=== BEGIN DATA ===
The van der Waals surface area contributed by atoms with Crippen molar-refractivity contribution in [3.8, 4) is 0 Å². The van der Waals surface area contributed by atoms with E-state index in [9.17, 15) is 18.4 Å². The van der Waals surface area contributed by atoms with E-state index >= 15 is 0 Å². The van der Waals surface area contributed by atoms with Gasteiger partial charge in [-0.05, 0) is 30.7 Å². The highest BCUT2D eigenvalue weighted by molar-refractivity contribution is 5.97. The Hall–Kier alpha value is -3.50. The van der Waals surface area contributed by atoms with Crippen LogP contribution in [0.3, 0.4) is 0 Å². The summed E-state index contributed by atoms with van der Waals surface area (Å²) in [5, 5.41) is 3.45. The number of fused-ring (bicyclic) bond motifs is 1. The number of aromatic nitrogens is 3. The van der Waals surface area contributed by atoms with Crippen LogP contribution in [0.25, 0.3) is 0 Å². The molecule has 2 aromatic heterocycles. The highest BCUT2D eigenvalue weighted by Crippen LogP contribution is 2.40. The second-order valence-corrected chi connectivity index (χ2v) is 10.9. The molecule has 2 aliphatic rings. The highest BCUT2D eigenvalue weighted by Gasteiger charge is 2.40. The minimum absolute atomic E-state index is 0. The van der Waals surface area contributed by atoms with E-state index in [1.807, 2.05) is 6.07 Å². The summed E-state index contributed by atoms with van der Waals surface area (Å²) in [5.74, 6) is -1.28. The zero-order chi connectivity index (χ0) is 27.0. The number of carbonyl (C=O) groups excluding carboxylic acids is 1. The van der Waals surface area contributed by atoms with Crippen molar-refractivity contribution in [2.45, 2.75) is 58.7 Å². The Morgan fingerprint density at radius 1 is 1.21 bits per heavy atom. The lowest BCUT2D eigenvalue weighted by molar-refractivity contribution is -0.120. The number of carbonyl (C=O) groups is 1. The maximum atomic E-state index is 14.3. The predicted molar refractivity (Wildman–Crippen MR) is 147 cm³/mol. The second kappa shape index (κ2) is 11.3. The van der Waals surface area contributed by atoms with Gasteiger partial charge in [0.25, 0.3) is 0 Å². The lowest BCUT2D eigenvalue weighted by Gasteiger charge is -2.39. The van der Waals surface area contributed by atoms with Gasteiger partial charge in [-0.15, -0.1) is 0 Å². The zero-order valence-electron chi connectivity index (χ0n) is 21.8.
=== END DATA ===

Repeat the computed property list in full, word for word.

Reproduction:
The van der Waals surface area contributed by atoms with Crippen molar-refractivity contribution in [3.8, 4) is 0 Å². The van der Waals surface area contributed by atoms with E-state index in [9.17, 15) is 18.4 Å². The van der Waals surface area contributed by atoms with E-state index >= 15 is 0 Å². The van der Waals surface area contributed by atoms with Gasteiger partial charge in [-0.05, 0) is 30.7 Å². The highest BCUT2D eigenvalue weighted by molar-refractivity contribution is 5.97. The Hall–Kier alpha value is -3.50. The van der Waals surface area contributed by atoms with Crippen LogP contribution in [0.3, 0.4) is 0 Å². The summed E-state index contributed by atoms with van der Waals surface area (Å²) in [5, 5.41) is 3.45. The number of fused-ring (bicyclic) bond motifs is 1. The number of aromatic nitrogens is 3. The van der Waals surface area contributed by atoms with Crippen LogP contribution in [0.25, 0.3) is 0 Å². The molecule has 2 aromatic heterocycles. The highest BCUT2D eigenvalue weighted by Crippen LogP contribution is 2.40. The second-order valence-corrected chi connectivity index (χ2v) is 10.9. The molecule has 2 aliphatic rings. The highest BCUT2D eigenvalue weighted by Gasteiger charge is 2.40. The minimum absolute atomic E-state index is 0. The van der Waals surface area contributed by atoms with E-state index in [1.807, 2.05) is 6.07 Å². The summed E-state index contributed by atoms with van der Waals surface area (Å²) in [5.74, 6) is -1.28. The zero-order chi connectivity index (χ0) is 27.0. The number of carbonyl (C=O) groups excluding carboxylic acids is 1. The van der Waals surface area contributed by atoms with Crippen molar-refractivity contribution in [2.45, 2.75) is 58.7 Å². The Morgan fingerprint density at radius 1 is 1.21 bits per heavy atom. The lowest BCUT2D eigenvalue weighted by molar-refractivity contribution is -0.120. The number of carbonyl (C=O) groups is 1. The maximum atomic E-state index is 14.3. The predicted molar refractivity (Wildman–Crippen MR) is 147 cm³/mol. The second kappa shape index (κ2) is 11.3. The van der Waals surface area contributed by atoms with Gasteiger partial charge in [0.25, 0.3) is 0 Å². The lowest BCUT2D eigenvalue weighted by Gasteiger charge is -2.39. The van der Waals surface area contributed by atoms with Gasteiger partial charge in [-0.15, -0.1) is 0 Å². The zero-order valence-electron chi connectivity index (χ0n) is 21.8.